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Using the T5MS FBC district (likely what McMillan would be zoned under FBC):

 

It would have prevented townhomes from being placed on a single family residential street like Lyon (would have a different zoning than McMillan).

 

It would prevent residential uses on the ground floor.

 

Within 20' of the rear Lot Line, the building may not be more than a half-story taller than the allowed height of adjacent buildings.

 

Any buildings wider than 150’ must be designed to read as a series of buildings no wider than 75’ each.

 

All in all, it would have forced a better design than what is currently being built.

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^Thanks for the info! I'm kind of torn about whether or not design should be regulated.  I think it's a good idea to encourage design that positively contributes to the urban environment, but I'm not crazy about telling private land owners and developers what they can and can't do with their property. 

 

Are townhomes not preferable to single family houses (at least for the sake of dense urban development)? What's with the point about not having a building more than a half story taller than the adjacent buildings? A little contrast in height and form can be good for a neighborhood, I think.  Anyways, I think this project is a considerable upgrade in terms of density, and it puts new construction on a couple of large surface lots.  It puts more people in the heart of the retail district, and should contribute to the street life of what is already becoming a pretty vibrant NBD.  For these reasons, I don't hate this project, despite the loss of the couple of buildings on the corner of Clifton and McMillan.

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Basically, if a 5 story building is permitted on McMillan, but a 3 story house is permitted on Lyon, it avoids having a large building tower over a house. You can have different heights in the same district. It just protects the smaller scale streets.

 

The townhome vs. house thing is just trying to keep the character of a street in tact. Townhomes often look very out of place in an otherwise-single family house street.

 

EDIT: Also, if you want to look at the FBC, you can find it here. T5MS stands for Transect 5 - Main Street (The higher the number, the more dense, basically).

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The regulation of height based on neighboring buildings is a really awful part of any code language. Because people can build wherever they want below that line. Let's say there is a line of three lots. One building is 5 stories and 50' tall. The middle lot decides to underutilize his site and builds a one story, 12 foot tall building that's not very urban. The third lot is then required to be, at most, around 20 feet tall. Which they will apply for a variance, clogging the system, and introducing completely unnecessary complications and financial detriments to the project.

 

The Hillside Overlay District is riddled with this type of "based on the average of neighboring properties" BS and it's frustrating since they almost always grant variances in these situations but it just adds another month to the project which just = more money tied up in the front end.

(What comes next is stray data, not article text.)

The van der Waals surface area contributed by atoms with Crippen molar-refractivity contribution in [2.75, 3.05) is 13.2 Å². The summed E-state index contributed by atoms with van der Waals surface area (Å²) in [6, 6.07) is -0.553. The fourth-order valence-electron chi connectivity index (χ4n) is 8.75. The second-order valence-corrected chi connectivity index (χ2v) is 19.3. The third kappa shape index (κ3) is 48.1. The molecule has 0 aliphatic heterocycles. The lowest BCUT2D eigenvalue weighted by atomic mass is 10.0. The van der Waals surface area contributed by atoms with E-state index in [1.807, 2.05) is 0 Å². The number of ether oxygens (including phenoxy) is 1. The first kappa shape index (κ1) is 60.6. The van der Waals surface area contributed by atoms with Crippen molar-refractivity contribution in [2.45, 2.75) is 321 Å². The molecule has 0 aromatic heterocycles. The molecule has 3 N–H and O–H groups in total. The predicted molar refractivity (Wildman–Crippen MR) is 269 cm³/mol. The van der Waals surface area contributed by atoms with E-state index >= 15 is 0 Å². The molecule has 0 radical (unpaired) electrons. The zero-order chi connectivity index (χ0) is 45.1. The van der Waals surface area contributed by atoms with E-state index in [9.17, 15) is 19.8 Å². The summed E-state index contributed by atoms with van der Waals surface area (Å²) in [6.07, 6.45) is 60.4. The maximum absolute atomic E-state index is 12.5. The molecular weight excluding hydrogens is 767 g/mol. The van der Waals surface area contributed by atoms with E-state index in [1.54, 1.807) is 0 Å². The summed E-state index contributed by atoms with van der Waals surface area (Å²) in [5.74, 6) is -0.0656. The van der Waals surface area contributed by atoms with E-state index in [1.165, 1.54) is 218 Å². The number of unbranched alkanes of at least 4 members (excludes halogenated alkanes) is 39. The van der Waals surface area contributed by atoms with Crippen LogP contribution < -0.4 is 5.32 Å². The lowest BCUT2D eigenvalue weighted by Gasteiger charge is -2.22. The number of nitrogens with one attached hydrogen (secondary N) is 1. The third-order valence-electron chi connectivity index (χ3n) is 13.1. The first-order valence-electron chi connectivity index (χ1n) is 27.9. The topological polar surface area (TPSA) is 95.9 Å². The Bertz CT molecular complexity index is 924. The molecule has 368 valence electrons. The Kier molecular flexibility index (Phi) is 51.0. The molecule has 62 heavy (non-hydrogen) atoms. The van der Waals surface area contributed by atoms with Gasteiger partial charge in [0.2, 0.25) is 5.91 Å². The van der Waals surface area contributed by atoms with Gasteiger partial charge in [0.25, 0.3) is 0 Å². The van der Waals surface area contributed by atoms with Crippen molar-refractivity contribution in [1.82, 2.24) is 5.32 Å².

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^Thanks for the info! I'm kind of torn about whether or not design should be regulated.  I think it's a good idea to encourage design that positively contributes to the urban environment, but I'm not crazy about telling private land owners and developers what they can and can't do with their property. 

 

Are townhomes not preferable to single family houses (at least for the sake of dense urban development)? What's with the point about not having a building more than a half story taller than the adjacent buildings? A little contrast in height and form can be good for a neighborhood, I think.  Anyways, I think this project is a considerable upgrade in terms of density, and it puts new construction on a couple of large surface lots.  It puts more people in the heart of the retail district, and should contribute to the street life of what is already becoming a pretty vibrant NBD.  For these reasons, I don't hate this project, despite the loss of the couple of buildings on the corner of Clifton and McMillan.

 

I'm hoping the result is that people will demand it if they are educated that something much better can be designed and built.

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^Thanks for the info! I'm kind of torn about whether or not design should be regulated.  I think it's a good idea to encourage design that positively contributes to the urban environment, but I'm not crazy about telling private land owners and developers what they can and can't do with their property. 

 

Are townhomes not preferable to single family houses (at least for the sake of dense urban development)? What's with the point about not having a building more than a half story taller than the adjacent buildings? A little contrast in height and form can be good for a neighborhood, I think.  Anyways, I think this project is a considerable upgrade in terms of density, and it puts new construction on a couple of large surface lots.  It puts more people in the heart of the retail district, and should contribute to the street life of what is already becoming a pretty vibrant NBD.  For these reasons, I don't hate this project, despite the loss of the couple of buildings on the corner of Clifton and McMillan.